Yesterday morning I arose early, 4:30 a.m., because that is when I awoke. I’m at my absolute best when I first wake up in the morning. My mind is instantly active, my ideas racing and my focus intense. So I took all that and organized my email account so that I can easily access critical messages that must be dealt with in a timely manner. That done, I copied important messages to the new mailbox and dealt with each one consecutively.
My desk was piled high with bills and all sorts of unopened mail from my week away. As soon as the email account had been organized I tackled the desktop, not the virtual desktop on the computer, but the real desktop in front me. Hours later I had opened the mail, sorted bills, filed important documents, entered important dates onto the calendar and set aside a few of the larger projects for Saturday, which is today.
Attila eventually emerged from the bedroom made coffee, built a fire in the masonry heater and we shared a quiet cupa in front of the fire; Mist on Attila’s lap. We ate a leisurely breakfast.
Then we sprang in to action. Attila attended to firewood for the next fire, I jumped into the shower. We changed into presentable clothing and then jumped into the car and headed for Helena’s house for an Easter dinner. It is a three hour drive to Helena’s place, the roads were good and we had a pleasant journey. It was great to see Helena, Caitrìona, Harriet and the younger generation, all assembled for a delicious turkey dinner. I overindulged.
We arrived home by midnight and still managed to get a good night’s sleep.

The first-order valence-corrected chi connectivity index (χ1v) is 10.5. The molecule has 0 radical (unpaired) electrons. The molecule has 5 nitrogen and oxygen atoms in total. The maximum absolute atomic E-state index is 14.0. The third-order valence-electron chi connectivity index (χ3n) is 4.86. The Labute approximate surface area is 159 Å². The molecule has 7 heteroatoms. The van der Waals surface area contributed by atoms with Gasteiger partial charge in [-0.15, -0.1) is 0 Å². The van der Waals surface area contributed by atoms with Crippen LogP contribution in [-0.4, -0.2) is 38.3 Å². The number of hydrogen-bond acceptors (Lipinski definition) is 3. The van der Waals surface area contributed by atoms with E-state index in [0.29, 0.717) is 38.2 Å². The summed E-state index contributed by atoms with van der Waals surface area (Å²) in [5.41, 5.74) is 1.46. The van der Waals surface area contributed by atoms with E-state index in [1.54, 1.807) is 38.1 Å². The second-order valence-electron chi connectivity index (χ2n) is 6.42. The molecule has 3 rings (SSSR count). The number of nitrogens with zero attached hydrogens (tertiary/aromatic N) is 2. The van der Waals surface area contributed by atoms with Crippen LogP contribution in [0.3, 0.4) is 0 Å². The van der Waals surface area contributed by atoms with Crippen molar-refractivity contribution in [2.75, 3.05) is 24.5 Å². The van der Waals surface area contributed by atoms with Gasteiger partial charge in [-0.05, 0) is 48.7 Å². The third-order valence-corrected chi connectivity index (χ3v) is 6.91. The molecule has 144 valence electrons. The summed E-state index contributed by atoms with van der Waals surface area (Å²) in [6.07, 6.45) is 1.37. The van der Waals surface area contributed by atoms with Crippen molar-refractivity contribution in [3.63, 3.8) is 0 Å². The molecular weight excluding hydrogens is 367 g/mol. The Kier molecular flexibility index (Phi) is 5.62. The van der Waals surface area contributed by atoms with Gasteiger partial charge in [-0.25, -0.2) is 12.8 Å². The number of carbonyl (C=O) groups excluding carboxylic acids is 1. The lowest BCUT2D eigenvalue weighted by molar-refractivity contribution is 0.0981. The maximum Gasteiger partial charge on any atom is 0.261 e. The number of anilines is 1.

This morning we are both off to work; me to my old part-time job and Attila to his full-time job.
I accidentally published this entry before completing it! I had intended on attending to the entry when I returned from work today, but the universe has intervened and here it is, such that it is.
Japan Nuclear Catastrophe
“The authorities’ chief concern is the accumulation of radioactivity in areas near the plant, where livestock have been left to die and the contaminated bodies of an estimated 1,000 people remain uncollected.
Last week, the government added five locations outside the evacuation zone to the list of areas that could pose a long-term threat to health.
“The plant is not stable,” Edano said. “We have been asking residents not to enter the area as there is a huge risk to their safety…”
“The large-scale dumping of radioactive water from the Fukushima plant has now stopped, according to the Tokyo Electric Power Company (Tepco), but for Todokoro and many other fishermen, the damage is done.
“The government has set the safe level for fish at 500 becquerels per kilogram. The kounago [an eel-like fish known in English as the young sand launce] that I catch are registering 580 becquerels,” says Todokoro.
“The catch is being tested every other day but the truth is that even if they are declared safe, nobody will buy fish from Ibaraki now,” he says. “Who knows how long it will be before people will want to eat fish from around here again…”
“Under the order, which goes into effect at midnight local time, people living within a 12-mile (20km) radius of the atomic plant will be given up to two hours to enter the area to collect belongings.
The move came amid concern over the long-term health risks posed by high levels of accumulated radiation, despite signs of progress in bringing the stricken facility under control.
The 245 workers battling to stabilise Fukushima have fallen ill due to the harsh conditions inside the plant, experts warned.